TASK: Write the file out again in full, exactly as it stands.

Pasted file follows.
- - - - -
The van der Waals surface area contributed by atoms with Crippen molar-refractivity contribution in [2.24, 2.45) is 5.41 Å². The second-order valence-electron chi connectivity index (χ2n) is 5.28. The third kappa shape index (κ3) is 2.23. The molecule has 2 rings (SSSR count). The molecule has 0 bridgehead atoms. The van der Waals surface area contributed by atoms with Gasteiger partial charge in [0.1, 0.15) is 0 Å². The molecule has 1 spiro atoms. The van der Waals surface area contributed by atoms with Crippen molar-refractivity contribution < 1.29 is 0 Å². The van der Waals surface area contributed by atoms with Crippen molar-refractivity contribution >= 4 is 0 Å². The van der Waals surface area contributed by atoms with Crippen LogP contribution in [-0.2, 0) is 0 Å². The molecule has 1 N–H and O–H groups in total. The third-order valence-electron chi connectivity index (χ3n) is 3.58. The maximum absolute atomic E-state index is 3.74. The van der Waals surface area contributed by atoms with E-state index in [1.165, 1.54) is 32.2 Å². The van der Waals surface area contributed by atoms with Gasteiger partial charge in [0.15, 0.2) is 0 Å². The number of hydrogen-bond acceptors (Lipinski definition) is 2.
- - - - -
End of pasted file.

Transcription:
The van der Waals surface area contributed by atoms with Crippen molar-refractivity contribution in [2.24, 2.45) is 5.41 Å². The second-order valence-electron chi connectivity index (χ2n) is 5.28. The third kappa shape index (κ3) is 2.23. The molecule has 2 rings (SSSR count). The molecule has 0 bridgehead atoms. The van der Waals surface area contributed by atoms with Gasteiger partial charge in [0.1, 0.15) is 0 Å². The molecule has 1 spiro atoms. The van der Waals surface area contributed by atoms with Crippen molar-refractivity contribution < 1.29 is 0 Å². The van der Waals surface area contributed by atoms with Crippen molar-refractivity contribution >= 4 is 0 Å². The van der Waals surface area contributed by atoms with Crippen LogP contribution in [-0.2, 0) is 0 Å². The molecule has 1 N–H and O–H groups in total. The third-order valence-electron chi connectivity index (χ3n) is 3.58. The maximum absolute atomic E-state index is 3.74. The van der Waals surface area contributed by atoms with E-state index in [1.165, 1.54) is 32.2 Å². The van der Waals surface area contributed by atoms with Gasteiger partial charge in [0.15, 0.2) is 0 Å². The number of hydrogen-bond acceptors (Lipinski definition) is 2.